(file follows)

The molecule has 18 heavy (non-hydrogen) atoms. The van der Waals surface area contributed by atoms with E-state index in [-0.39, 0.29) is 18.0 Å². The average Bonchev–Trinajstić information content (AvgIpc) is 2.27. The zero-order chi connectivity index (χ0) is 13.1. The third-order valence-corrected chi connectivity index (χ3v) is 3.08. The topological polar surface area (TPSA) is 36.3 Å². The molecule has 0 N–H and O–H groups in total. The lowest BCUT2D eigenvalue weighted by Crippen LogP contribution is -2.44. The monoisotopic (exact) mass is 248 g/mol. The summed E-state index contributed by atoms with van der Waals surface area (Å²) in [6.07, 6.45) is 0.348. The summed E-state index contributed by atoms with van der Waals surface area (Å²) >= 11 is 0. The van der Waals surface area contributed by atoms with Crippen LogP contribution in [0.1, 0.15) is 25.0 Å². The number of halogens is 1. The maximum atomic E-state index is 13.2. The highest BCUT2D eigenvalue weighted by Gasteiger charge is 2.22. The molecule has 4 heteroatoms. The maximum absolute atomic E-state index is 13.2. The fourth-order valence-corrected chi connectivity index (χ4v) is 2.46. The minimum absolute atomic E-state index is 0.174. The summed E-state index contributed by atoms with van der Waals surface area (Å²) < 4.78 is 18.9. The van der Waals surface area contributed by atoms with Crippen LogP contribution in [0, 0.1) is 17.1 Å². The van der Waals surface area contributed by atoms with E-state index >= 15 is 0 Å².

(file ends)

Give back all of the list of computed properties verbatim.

The molecule has 18 heavy (non-hydrogen) atoms. The van der Waals surface area contributed by atoms with E-state index in [-0.39, 0.29) is 18.0 Å². The average Bonchev–Trinajstić information content (AvgIpc) is 2.27. The zero-order chi connectivity index (χ0) is 13.1. The third-order valence-corrected chi connectivity index (χ3v) is 3.08. The topological polar surface area (TPSA) is 36.3 Å². The molecule has 0 N–H and O–H groups in total. The lowest BCUT2D eigenvalue weighted by Crippen LogP contribution is -2.44. The monoisotopic (exact) mass is 248 g/mol. The summed E-state index contributed by atoms with van der Waals surface area (Å²) in [6.07, 6.45) is 0.348. The summed E-state index contributed by atoms with van der Waals surface area (Å²) >= 11 is 0. The van der Waals surface area contributed by atoms with Crippen LogP contribution in [0.1, 0.15) is 25.0 Å². The number of halogens is 1. The maximum atomic E-state index is 13.2. The highest BCUT2D eigenvalue weighted by Gasteiger charge is 2.22. The molecule has 4 heteroatoms. The maximum absolute atomic E-state index is 13.2. The fourth-order valence-corrected chi connectivity index (χ4v) is 2.46. The minimum absolute atomic E-state index is 0.174. The summed E-state index contributed by atoms with van der Waals surface area (Å²) < 4.78 is 18.9. The van der Waals surface area contributed by atoms with Crippen LogP contribution in [0, 0.1) is 17.1 Å². The van der Waals surface area contributed by atoms with E-state index >= 15 is 0 Å².